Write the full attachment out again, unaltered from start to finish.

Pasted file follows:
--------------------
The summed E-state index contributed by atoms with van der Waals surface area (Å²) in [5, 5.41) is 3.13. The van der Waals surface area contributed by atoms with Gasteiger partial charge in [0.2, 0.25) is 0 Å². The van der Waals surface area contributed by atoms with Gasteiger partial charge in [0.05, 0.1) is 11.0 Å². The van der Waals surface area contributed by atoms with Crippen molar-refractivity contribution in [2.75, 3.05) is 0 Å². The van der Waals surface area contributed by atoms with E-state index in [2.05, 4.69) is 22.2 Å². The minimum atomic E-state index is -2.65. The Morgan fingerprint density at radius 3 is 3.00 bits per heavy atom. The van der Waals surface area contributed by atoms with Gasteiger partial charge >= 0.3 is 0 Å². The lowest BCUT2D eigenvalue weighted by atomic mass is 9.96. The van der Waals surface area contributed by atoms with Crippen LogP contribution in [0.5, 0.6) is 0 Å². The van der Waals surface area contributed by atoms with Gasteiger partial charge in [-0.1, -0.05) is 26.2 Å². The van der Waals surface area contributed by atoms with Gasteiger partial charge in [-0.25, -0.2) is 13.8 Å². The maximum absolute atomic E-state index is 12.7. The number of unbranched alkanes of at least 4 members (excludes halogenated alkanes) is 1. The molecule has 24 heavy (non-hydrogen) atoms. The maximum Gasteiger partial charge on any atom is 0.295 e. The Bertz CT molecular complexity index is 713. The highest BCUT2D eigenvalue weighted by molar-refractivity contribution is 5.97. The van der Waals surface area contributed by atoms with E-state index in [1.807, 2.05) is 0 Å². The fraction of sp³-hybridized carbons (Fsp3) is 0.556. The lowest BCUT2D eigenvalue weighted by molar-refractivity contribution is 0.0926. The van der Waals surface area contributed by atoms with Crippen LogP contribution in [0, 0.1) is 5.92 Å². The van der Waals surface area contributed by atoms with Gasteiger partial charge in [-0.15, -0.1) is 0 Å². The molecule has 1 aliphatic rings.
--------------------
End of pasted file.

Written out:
The summed E-state index contributed by atoms with van der Waals surface area (Å²) in [5, 5.41) is 3.13. The van der Waals surface area contributed by atoms with Gasteiger partial charge in [0.2, 0.25) is 0 Å². The van der Waals surface area contributed by atoms with Gasteiger partial charge in [0.05, 0.1) is 11.0 Å². The van der Waals surface area contributed by atoms with Crippen molar-refractivity contribution in [2.75, 3.05) is 0 Å². The van der Waals surface area contributed by atoms with E-state index in [2.05, 4.69) is 22.2 Å². The minimum atomic E-state index is -2.65. The Morgan fingerprint density at radius 3 is 3.00 bits per heavy atom. The van der Waals surface area contributed by atoms with Gasteiger partial charge >= 0.3 is 0 Å². The lowest BCUT2D eigenvalue weighted by atomic mass is 9.96. The van der Waals surface area contributed by atoms with Crippen LogP contribution in [0.5, 0.6) is 0 Å². The van der Waals surface area contributed by atoms with Gasteiger partial charge in [-0.1, -0.05) is 26.2 Å². The van der Waals surface area contributed by atoms with Gasteiger partial charge in [-0.25, -0.2) is 13.8 Å². The maximum absolute atomic E-state index is 12.7. The number of unbranched alkanes of at least 4 members (excludes halogenated alkanes) is 1. The molecule has 24 heavy (non-hydrogen) atoms. The maximum Gasteiger partial charge on any atom is 0.295 e. The Bertz CT molecular complexity index is 713. The highest BCUT2D eigenvalue weighted by molar-refractivity contribution is 5.97. The van der Waals surface area contributed by atoms with E-state index in [1.807, 2.05) is 0 Å². The fraction of sp³-hybridized carbons (Fsp3) is 0.556. The lowest BCUT2D eigenvalue weighted by molar-refractivity contribution is 0.0926. The van der Waals surface area contributed by atoms with Crippen LogP contribution in [0, 0.1) is 5.92 Å². The van der Waals surface area contributed by atoms with Gasteiger partial charge in [-0.15, -0.1) is 0 Å². The molecule has 1 aliphatic rings.